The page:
22. 5 out of 5

    Laura

    I'm so glad I read those reviews Audible sends out of books that have been highly praised by their listeners. Not sure if I'd have read this otherwise, but I really loved this book. Thoroughly enjoyed it. I read multiple books at one time normally, but from the start, this one was it. Everything else fell by the wayside. It wasn't what I expected. Every time I thought I had it figured out, there was a twist that surprised me. Some other reviewers have mentioned there was too much sex in the book I'm so glad I read those reviews Audible sends out of books that have been highly praised by their listeners. Not sure if I'd have read this otherwise, but I really loved this book. Thoroughly enjoyed it. I read multiple books at one time normally, but from the start, this one was it. Everything else fell by the wayside. It wasn't what I expected. Every time I thought I had it figured out, there was a twist that surprised me. Some other reviewers have mentioned there was too much sex in the book. There was a fair amount, but it wasn't explicit and it wasn't even that prevalent, I didn't think. Plus, it was integral to the story, which you'll understand when you read it. I also learned a lot about WWII that I didn't know. I was reminded of another favorite book, The Book Thief by Markus Zusak, but I think mainly because both books take place in Nazi Germany. I thought Gillham's writing was beautiful. No cliches, nothing trite, always a fresh way to describe the commonplace. I was very impressed, and will be looking for his other works. I can also highly recommend the audiobook, which is available at Audible.com and at my local library, and may be at yours as well. This one will stay with me for some time.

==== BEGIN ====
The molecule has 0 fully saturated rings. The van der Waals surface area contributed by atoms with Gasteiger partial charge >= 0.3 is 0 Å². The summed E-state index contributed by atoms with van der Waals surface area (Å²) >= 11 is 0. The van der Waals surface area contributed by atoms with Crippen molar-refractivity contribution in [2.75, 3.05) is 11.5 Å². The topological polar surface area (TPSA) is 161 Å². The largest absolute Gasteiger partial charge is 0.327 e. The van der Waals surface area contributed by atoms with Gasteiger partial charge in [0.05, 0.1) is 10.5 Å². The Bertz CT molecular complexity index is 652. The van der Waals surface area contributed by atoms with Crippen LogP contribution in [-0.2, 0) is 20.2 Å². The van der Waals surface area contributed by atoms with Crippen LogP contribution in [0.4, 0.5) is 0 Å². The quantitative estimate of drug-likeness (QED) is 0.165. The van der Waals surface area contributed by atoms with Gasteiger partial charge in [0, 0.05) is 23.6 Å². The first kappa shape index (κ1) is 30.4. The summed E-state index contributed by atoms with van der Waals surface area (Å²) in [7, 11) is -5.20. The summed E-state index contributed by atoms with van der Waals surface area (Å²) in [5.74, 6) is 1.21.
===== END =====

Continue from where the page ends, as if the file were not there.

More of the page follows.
23. 4 out of 5

    K